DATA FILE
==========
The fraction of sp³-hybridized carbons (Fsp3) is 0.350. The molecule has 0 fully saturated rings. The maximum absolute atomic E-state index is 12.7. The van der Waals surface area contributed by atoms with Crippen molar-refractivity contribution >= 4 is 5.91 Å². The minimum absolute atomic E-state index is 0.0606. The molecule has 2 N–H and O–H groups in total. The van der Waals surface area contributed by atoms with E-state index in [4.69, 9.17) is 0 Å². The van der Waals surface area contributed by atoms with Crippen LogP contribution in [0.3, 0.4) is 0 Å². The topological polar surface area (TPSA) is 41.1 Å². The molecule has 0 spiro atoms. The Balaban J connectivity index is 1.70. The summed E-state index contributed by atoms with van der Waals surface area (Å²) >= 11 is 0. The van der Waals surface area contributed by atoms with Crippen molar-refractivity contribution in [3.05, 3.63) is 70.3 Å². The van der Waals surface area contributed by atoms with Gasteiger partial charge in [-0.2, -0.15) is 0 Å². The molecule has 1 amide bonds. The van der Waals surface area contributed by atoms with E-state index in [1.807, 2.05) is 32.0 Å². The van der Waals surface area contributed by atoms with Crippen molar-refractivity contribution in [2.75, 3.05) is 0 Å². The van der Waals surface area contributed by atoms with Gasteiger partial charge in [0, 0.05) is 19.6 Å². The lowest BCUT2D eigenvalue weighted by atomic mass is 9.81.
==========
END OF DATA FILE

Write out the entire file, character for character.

The fraction of sp³-hybridized carbons (Fsp3) is 0.350. The molecule has 0 fully saturated rings. The maximum absolute atomic E-state index is 12.7. The van der Waals surface area contributed by atoms with Crippen molar-refractivity contribution >= 4 is 5.91 Å². The minimum absolute atomic E-state index is 0.0606. The molecule has 2 N–H and O–H groups in total. The van der Waals surface area contributed by atoms with E-state index in [4.69, 9.17) is 0 Å². The van der Waals surface area contributed by atoms with Crippen LogP contribution in [0.3, 0.4) is 0 Å². The topological polar surface area (TPSA) is 41.1 Å². The molecule has 0 spiro atoms. The Balaban J connectivity index is 1.70. The summed E-state index contributed by atoms with van der Waals surface area (Å²) >= 11 is 0. The van der Waals surface area contributed by atoms with Crippen molar-refractivity contribution in [3.05, 3.63) is 70.3 Å². The van der Waals surface area contributed by atoms with Gasteiger partial charge in [-0.2, -0.15) is 0 Å². The molecule has 1 amide bonds. The van der Waals surface area contributed by atoms with E-state index in [1.807, 2.05) is 32.0 Å². The van der Waals surface area contributed by atoms with Crippen molar-refractivity contribution in [2.75, 3.05) is 0 Å². The van der Waals surface area contributed by atoms with Gasteiger partial charge in [0, 0.05) is 19.6 Å². The lowest BCUT2D eigenvalue weighted by atomic mass is 9.81.